Original? The demons are Jacksonian white Southerners? Even I've written about this subject.

The nation is now in the grip of a “radical nationalism” that traces its origins to the demographic makeup and mores of the South and of much of the West and Southern Midwest—in other words, what we know today as red America. As Lieven writes, this region was heavily settled by Scots-Irish immigrants whom King James I sent to Northern Ireland to clear out the native Celtic Catholics, which they did. Along with Anglo-Saxons, they then settled the American Frontier, moving westward from one piece of mean land to the next, suffering Indian raids and fighting for their lives every step of the way. The outcome was that a substantial portion of the new nation developed, over many generations, a rather savage set of mores. Thanks largely to this huge subpopulation, a quickness to fight and a dedication to total annihilation of any enemy has always been part of American culture. This tends to emerge in a “burst of chauvinist fury” and predominate during times of national crisis.

Let's see. Backwoods red-state Scotch-Irish and Anglo-Saxons have taken over America. They're mean people who were just terrible to everybody they met, from the Irish Catholics to the American Indians, while living in swinish poverty and cultureless deprivation. All this made them even meaner, and now they want to kill anybody who even looks at us funny. And they go to church too much.

"Original"? "Brilliant"? If this is Lieven "at his best", I could really have a lot of fun with his worst.

I will now state Chappell's Corollary to whoever's law it is that says, "In an argument, the first side to compare the other to Hitler loses." My corollary is, "The first side to call the other one racist loses."

Traditionally, it has also been balanced by a more diplomatic, communitarian Yankee sensibility from the Northeast and upper Midwest.

Oh, my ass. Texas=bad, Massachusetts=good, right? Please.

Perceptively, Lieven likens this Southern/Frontier nationalism to the more classic kind of radical nationalism that emerges from the cumulative frustration of defeat often found in nations, say of Germany in World War I (and which in that particular case helped buttress Hitler's rise to power half a generation later). In this case, however, the frustration of the South and Southern Midwest over the rise of godless modernity at the hands of the North and the Easterners built up over a century and a half during which Southerners were derided as “peckerwoods and rednecks,” as the former segregationist governor of Alabama, George Wallace, once put it. “The role of defeat in the genesis of nationalism resides not only in the defeat of a nation as a whole, but of classes, groups and indeed individuals within them,” Lieven writes.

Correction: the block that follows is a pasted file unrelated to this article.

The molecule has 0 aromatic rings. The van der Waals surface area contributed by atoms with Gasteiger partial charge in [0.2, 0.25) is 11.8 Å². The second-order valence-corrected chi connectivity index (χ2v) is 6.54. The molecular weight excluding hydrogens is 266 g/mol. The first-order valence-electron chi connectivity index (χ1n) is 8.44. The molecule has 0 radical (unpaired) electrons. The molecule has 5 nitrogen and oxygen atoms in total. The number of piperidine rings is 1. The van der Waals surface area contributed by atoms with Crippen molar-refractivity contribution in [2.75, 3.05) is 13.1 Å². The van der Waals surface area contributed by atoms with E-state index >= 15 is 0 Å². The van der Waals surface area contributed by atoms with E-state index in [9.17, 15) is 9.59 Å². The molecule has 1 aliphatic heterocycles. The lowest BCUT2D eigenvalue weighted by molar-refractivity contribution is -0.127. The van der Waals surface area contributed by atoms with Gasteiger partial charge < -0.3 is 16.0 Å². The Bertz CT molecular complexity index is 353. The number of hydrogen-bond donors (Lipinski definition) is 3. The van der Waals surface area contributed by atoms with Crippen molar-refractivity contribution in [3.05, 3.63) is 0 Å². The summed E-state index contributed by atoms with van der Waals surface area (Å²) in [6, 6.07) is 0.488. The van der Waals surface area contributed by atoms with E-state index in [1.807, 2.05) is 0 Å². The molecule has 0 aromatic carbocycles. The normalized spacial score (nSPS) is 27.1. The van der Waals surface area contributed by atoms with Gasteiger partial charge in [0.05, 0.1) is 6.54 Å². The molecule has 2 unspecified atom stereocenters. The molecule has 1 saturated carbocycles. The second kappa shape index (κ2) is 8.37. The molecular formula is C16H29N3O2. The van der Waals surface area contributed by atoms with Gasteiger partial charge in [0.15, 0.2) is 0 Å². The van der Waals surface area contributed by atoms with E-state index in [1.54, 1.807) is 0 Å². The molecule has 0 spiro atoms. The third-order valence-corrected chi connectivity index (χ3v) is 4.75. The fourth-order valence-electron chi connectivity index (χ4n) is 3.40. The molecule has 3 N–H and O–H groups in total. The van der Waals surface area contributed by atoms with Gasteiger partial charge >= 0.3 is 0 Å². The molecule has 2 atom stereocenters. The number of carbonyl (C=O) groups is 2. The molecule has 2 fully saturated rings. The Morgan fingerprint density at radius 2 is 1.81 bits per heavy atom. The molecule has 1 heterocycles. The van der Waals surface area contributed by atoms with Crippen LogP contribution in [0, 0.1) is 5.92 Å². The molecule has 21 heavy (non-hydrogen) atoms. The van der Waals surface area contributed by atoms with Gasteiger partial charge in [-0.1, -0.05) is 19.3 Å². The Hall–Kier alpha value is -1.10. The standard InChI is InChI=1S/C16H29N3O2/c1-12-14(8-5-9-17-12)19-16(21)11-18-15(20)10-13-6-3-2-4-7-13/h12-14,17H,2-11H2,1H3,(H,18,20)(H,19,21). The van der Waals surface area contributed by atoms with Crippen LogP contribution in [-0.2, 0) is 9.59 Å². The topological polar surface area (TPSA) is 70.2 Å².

This is "perceptive"? The embittered rednecks are all pissed off because they can't segregate against black people anymore and now, through the instrument of Bush, they're taking it out on all the rest of us? Chappell's Corollary goes into effect.

Bush is a Jacksonian pod person.

Huh? Whatever that is, it sounds pretty bad, though.

The coarsened sensibility that this now-dominant Southernism and Frontierism has brought to our politics is unmistakable...On foreign policy, the realism and internationalism of the Eastern elitist tradition once kept the Southern/Frontier warrior culture and Wilsonian messianism in check. Now the latter two, in toxic combination, have taken over our national dialogue...The only Easterners who are left are the neocons, whose grand global construct, a kind of Nietzschean will to power—Michael Lind once described the neocons as the brains of the Southern evangelicals—only feeds this out-of-control messianism and a deep-seated distaste for globalism that goes back to the “don't-tread-on-me” attitude of the Southern/Frontier tradition.

Oh, those coarse out-of-control messianic brainless Southerners, we just can't have them in the house, they'll do something frontiersy, and especially without the Eastern elites to watch over them, you never know what they might do, even let in those nasty grasping neocon Jews and their Nietzchean will to power!

The outcome (of the election) was far more about the fact that one side had a first-class campaigner and strategist (Bush and Karl Rove) while the other side put up rank incompetents (John Kerry and his masters of disaster, Bob Shrum and Tad Devine).

Well, now at least they admit Kerry was a loser. We didn't hear them saying this back in October.

If the Democrats can field a candidate only slightly more winning than Kerry, the Easterners will come down from the hills and rejoin the dialogue.

Let's hope they don't.

The new power centers in the country, meanwhile, will be forced to quell their Jacksonian furies when they come to understand the necessity of an international consensus in the age of globalization (in other words, it means their jobs). And that will inevitably shift American foreign policy back into balance.

I wouldn't take this for granted. Note that Mike thinks the only thing that will convince these coarse Jacksonians to be nice and moral like the Eastern elites and shift American foreign policy into balance is pressure on their pocketbooks. Pretty crude Marxism there, Mike.

All of which points out Lieven's central error: He does not account for the fact that vast numbers of Americans—including very many in red states—hate where Bush is leading their country and share Lieven's criticisms. Instead he attempts, lamely, to argue that Democrats or moderate Republicans would probably be taking the country in the same direction as Bush Republicans have.

Oh, what a tragedy for Mike's self-image when called upon to deal with the Europeans he meets in his daily line of work and they rip America a new asshole. The Europeans scorn us liberal Democrats just for being Americans, and they're wrong to do so, because we real Americans, the eastern elites, we who work at Newsweek, are NOT LIKE those coarse Southerners, but the Europeans won't admit us and they keep insulting us for being rednecks as if we were those frontiersmen who probably don't like black people.

But because he's decided to attack American nationalism in every form, Lieven attacks everybody.

And Mike just hates that. Lieven shouldn't be attacking him.